I’ve been following Karen Burns-Booth fabulous food blog, Lavender & Lovage, pretty much since its inception. Now, we have the cookbook, newly published this month, Lavender & Lovage: a culinary notebook of memories & recipes from home & abroad. Read on for my review and a recipe for Earl Grey fruit cake with orange icing.
I’ve had my eye on this tea bread ever since I bought Paul A Young’s book Adventures with Chocolate last year. I’m not quite sure why it’s taken me so long to actually make it, but with tea being this month’s special ingredient for We Should Cocoa, I was spurred into action. Assam tea was Paul’s tea of choice, but as I didn’t have any of that I used Earl Grey instead. Earl Grey is a black tea but has the addition of Bergamot which gives it a lovely scent and flavour. Bergamot is also meant to be uplifting and helps relieve anxiety, so combined with the antioxidants in the tea and chocolate as well as the anti-inflammatory properties of ginger and detoxifying cardamom, this loaf is positively loaded with health giving goodies.
This is what I did:
- Made 200ml of very strong Earl Grey tea using 4 tsp of leaves.
- Poured this over 100g raisins and 250g crystallised ginger.
- Ground the seeds from 20 cardamom pods and added this to the tea together with 2 heaped tsp powdered orange zest.
- Stirred in 1 large duck egg.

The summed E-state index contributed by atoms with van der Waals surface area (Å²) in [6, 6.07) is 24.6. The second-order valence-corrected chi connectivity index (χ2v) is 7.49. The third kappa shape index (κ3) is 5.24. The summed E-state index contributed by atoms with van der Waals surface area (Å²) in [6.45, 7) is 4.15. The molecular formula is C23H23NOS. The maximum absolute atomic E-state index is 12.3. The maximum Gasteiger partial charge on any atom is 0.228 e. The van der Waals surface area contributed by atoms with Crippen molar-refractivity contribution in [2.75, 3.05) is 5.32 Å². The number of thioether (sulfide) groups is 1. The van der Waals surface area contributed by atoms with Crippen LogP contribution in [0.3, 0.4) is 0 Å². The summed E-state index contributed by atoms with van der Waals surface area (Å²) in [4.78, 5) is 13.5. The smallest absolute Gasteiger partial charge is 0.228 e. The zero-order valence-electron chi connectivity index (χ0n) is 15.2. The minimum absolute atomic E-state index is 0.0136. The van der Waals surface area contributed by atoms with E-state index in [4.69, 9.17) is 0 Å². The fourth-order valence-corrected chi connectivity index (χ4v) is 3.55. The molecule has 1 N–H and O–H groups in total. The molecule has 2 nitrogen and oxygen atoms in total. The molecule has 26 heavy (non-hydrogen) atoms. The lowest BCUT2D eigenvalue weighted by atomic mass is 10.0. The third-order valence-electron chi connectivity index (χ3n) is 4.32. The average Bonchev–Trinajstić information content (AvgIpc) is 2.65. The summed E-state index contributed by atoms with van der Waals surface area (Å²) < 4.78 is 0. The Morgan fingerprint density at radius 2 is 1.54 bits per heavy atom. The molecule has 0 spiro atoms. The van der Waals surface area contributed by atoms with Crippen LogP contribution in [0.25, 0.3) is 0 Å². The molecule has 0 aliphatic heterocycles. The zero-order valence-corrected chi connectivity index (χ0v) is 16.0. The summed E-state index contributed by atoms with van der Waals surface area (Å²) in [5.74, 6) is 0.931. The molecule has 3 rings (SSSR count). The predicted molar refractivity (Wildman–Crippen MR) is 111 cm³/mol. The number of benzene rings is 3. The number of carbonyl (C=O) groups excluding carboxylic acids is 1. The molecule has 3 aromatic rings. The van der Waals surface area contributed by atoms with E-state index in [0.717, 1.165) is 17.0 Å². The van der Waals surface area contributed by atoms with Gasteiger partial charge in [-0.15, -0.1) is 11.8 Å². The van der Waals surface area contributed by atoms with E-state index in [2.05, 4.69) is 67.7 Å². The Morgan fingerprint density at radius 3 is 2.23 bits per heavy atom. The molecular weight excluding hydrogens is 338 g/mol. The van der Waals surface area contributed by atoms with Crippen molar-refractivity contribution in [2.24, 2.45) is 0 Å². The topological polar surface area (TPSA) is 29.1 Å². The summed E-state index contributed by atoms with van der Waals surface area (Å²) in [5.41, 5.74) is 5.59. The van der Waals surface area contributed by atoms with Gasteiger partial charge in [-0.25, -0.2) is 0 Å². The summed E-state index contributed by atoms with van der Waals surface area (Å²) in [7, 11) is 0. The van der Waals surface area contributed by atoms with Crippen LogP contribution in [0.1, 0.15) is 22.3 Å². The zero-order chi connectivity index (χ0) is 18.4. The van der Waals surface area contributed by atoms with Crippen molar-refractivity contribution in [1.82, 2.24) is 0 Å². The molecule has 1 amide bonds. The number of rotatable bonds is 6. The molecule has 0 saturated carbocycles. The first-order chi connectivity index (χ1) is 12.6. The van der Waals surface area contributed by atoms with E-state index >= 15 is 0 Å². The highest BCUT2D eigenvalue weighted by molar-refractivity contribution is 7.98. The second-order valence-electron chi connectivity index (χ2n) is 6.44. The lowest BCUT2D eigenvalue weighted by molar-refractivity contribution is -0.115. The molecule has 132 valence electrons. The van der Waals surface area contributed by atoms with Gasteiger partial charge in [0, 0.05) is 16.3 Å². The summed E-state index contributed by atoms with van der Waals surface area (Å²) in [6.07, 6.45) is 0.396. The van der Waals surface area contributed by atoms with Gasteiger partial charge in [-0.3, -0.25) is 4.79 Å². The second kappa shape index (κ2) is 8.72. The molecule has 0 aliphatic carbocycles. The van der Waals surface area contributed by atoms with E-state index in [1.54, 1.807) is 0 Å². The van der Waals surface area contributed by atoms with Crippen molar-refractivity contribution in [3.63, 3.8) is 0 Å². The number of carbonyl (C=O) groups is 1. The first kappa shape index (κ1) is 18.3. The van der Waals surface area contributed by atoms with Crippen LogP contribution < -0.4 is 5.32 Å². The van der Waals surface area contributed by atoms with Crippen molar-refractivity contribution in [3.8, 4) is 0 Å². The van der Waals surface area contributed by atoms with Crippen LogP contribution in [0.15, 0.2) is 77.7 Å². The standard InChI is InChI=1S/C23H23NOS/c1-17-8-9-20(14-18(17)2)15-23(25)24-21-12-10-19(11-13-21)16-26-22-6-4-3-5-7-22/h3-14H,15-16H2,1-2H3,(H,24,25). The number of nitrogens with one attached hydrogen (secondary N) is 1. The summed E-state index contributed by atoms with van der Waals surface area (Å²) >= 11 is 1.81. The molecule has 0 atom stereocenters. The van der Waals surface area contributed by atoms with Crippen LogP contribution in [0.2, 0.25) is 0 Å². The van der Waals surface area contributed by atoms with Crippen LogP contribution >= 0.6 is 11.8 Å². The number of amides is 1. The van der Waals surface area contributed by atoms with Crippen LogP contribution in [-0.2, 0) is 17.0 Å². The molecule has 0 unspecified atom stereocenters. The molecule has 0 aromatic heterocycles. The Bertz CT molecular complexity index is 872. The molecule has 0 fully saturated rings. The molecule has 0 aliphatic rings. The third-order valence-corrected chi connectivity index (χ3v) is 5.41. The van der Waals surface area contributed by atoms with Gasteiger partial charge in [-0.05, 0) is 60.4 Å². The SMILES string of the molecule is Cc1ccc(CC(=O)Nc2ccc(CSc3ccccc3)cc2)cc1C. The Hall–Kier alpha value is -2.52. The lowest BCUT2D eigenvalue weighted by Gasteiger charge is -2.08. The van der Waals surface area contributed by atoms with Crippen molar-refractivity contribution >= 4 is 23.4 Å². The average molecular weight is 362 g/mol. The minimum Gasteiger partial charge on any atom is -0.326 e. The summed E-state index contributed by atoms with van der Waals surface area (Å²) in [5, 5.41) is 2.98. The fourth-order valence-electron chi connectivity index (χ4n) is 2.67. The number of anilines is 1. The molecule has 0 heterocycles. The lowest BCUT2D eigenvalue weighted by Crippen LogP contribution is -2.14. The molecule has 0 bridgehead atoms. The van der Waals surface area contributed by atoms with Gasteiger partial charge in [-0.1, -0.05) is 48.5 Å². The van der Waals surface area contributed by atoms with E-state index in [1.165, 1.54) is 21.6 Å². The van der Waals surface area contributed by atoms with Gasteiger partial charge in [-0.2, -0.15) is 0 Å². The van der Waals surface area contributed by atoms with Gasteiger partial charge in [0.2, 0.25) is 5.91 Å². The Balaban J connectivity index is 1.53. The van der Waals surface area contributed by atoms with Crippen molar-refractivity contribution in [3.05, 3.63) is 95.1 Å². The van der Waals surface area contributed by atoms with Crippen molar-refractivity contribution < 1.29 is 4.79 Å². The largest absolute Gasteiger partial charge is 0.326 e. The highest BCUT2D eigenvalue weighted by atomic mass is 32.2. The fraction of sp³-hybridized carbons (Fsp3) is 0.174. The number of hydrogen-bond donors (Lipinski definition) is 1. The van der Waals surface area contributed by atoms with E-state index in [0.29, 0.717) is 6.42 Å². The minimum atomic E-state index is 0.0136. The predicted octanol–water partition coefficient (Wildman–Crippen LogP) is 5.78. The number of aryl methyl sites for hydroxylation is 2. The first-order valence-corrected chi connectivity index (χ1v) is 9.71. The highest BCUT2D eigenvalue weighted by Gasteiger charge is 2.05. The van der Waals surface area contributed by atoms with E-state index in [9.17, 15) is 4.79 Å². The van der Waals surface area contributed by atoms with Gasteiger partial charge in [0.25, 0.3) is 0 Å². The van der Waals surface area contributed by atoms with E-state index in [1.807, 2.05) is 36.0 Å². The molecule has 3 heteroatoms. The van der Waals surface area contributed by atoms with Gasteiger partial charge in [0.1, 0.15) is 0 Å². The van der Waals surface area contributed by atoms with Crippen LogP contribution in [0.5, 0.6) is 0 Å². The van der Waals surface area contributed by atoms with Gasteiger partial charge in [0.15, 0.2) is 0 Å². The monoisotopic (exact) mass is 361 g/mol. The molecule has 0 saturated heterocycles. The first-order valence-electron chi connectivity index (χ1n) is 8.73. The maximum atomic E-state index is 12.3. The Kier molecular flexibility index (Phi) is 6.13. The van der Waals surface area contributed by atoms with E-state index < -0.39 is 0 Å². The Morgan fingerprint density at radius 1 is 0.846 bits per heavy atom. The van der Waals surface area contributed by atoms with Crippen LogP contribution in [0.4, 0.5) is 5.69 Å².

- Sifted in 200g flour (100g wholemeal spelt, 80g white, 20g quinoa) and 2 level tsp baking powder.
- Finally stirred in 100g chopped 70% dark chocolate.
- Spooned mixture into a lined 2lb (1kg) loaf tin and baked at 160C for 1 hr and 20 mins, reducing the temperature to 150C after first 45 mins.
- Cooled in tin for 30 mins then turned onto a rack to cool completely.
The house smelt absolutely wonderful throughout the process of making this cake. First a wonderful scent arose from grinding the cardamom seeds, then soaking the fruit in tea and orange was highly fragrant and finally the long baking released a heady mix of all of the above with the addition of ginger.
CityHippyFarmGirl reported that she was disappointed with this when she made it last year, but I was really pleased with it. True, this is not for the faint hearted: it has strong robust flavours and tasted quite strongly of tea; in my youth, I would not have liked this loaf. The smell and taste were quite similar to chai and the butter smothered on top helped to reinforce that impression. The loaf was moist, not too sweet and cut really well. It also lasted well over a week (only because we were away for a few days). CT thought it was good restorative provender following a few hours slogging away outdoors; he pronounced that a little went a long way and one slice was enough. I can, however, vouch for the fact that he did actually enjoy it and managed to have one slice on quite a few occasions.